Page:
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Bloomberg (September 19)

2018/ 09/ 21 by jd in Global News

“Trump has badly miscalculated Xi’s willingness to endure a lot of economic suffering to avoid surrender. Trump has also miscalculated who will be hurt by his tariffs; in many cases it will be American consumers and companies.”

 

Straits Times (September 18)

2018/ 09/ 19 by jd in Global News

On Monday,  Donald Trump “effectively broadsided one of the world’s largest trade relationships, announcing plans to proceed with tariffs on another US$200 billion in US imports of Chinese goods.” Combined with previous tariffs, “this means roughly half of everything Americans buy from China…is now subject to punitive import duties. Whole industrial sectors stand to feel the effects, including agriculture, manufacturing, textiles and retail.”

 

LA Times (September 17)

2018/ 09/ 18 by jd in Global News

“A U.S.-China tariff war is sure to produce very real economic consequences, and political fallout, in both nations…. Whatever else one might think of President Trump’s actions, he is confronting China about its unfair trade practices and theft of American intellectual property when too many others shy away from the truth for fear of Chinese reprisal.”

 

Time (September 13)

2018/ 09/ 15 by jd in Global News

“The United States may have reclaimed the title of the world’s biggest oil producer sooner than expected.” Based on preliminary estimates from the Energy Information Administration, the U.S. probably surpassed Russia this summer “after jumping over Saudi Arabia earlier this year. If those estimates are right, it would mark the first time since 1973 that the U.S. has led the world in output.”

 

Equities (September 13)

2018/ 09/ 14 by jd in Global News

In the U.S., many dismiss inflation because it’s “only about 3%,” a big mistake. In real life, it’s actually “closer to 10%” as revealed by the Chapwood Index, a real-time inflation monitor. “Most cities are seeing inflation at or above 10% per year!” This “stealth inflation” is overlooked “because nobody really sees it unless they are paying attention… Packages of pretzels and chips and snacks contain less than they used to, yet their prices are rising…. Those 16-oz packages may be only 13-oz. now.”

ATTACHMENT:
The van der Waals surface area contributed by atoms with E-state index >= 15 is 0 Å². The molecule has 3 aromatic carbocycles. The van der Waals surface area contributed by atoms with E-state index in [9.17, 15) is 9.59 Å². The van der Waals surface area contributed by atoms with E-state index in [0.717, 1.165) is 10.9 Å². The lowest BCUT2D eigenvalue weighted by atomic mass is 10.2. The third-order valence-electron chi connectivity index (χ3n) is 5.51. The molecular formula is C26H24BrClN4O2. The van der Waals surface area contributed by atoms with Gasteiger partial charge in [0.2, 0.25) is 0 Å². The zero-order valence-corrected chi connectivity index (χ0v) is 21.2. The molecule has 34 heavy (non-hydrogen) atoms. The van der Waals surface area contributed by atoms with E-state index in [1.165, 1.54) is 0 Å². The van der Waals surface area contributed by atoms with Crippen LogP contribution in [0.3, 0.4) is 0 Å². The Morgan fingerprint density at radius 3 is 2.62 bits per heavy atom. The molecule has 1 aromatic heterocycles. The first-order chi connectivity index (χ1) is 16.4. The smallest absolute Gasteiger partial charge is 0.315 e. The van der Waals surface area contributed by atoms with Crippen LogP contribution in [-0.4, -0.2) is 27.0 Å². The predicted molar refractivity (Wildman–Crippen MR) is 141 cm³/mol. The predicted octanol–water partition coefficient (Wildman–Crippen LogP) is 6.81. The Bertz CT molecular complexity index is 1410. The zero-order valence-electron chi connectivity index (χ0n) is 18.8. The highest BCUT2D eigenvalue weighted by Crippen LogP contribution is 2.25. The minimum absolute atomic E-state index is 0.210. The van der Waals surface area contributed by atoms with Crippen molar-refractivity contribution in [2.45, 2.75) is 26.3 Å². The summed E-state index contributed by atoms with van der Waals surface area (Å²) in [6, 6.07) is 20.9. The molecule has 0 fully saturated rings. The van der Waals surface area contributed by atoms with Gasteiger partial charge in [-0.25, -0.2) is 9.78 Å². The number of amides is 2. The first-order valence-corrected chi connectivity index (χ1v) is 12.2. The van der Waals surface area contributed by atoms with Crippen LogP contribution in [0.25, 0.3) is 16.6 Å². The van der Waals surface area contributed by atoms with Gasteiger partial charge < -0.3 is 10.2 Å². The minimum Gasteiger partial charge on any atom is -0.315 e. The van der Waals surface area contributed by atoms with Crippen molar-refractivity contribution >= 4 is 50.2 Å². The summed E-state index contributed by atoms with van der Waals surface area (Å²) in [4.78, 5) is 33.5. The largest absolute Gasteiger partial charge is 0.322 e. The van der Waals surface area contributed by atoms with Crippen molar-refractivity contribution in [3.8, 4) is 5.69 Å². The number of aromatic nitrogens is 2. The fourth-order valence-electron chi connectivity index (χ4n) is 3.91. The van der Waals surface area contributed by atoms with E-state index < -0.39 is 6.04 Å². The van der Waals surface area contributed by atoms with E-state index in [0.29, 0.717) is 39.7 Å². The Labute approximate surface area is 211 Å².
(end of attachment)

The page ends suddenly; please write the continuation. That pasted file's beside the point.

LA Times (September 11)

2018/ 09/ 13 by jd in Global News

“America’s malls are dying. Owners are hoping virtual reality and fitness centers will save them.” As merchants increasingly withdraw in the face of e-tailers, Credit Suisse “recently predicted 20% to 25% of U.S. malls will shut down within five years…. To survive, malls need to set aside long-established models that rely on two or more anchor tenants to draw customers and, instead, develop a mixture of retail, entertainment and housing.”

 

Newsweek (September 4)

2018/ 09/ 06 by jd in Global News

“September 15 will mark the tenth anniversary of the collapse of Lehman Brothers and near meltdown of Wall Street, followed by the Great Recession.” With household debt at “an all-time high of $13.2 trillion,” we’re now close to a repeat. The direct cause will be income imbalance, not a banking crisis. “The U.S. economy crashes when it becomes too top heavy because the economy depends on consumer spending to keep it going…. For a time, the middle class and poor can keep the economy going nonetheless by borrowing. But, as in 1929 and 2008, debt bubbles eventually burst. We’re getting dangerously close.”

 

Financial Times (August 25)

2018/ 08/ 28 by jd in Global News

“The US stock market this week reached twin landmarks: an all-time high, and the longest bull run in history. Yet it is shrinking…. The tally of listed domestic companies in the US has almost halved from 8,090 in 1996 to 4,336 last year.”

 

The Economist (August 25)

2018/ 08/ 27 by jd in Global News

“America’s bull market in equities turned 3,453 days old” on August 22. “Since hitting a low of 666 in March 2009, the S&P 500 index has increased more than fourfold, driven by strong corporate profits, low inflation, stable economic growth and a boatload of central-bank stimulus. Despite five corrections of at least 10%, the index has never entered bear territory, defined as a drop of at least 20%. Most commentators are declaring this to be the longest bull market in history.”

 

Wall Street Journal (August 23)

2018/ 08/ 25 by jd in Global News

“The Fed has been able to slowly and predictably raise interest rates this year because the economy has performed largely in line with its expectations, but Wednesday’s minutes show how trade uncertainties loom large for U.S. businesses and Fed officials.”

 

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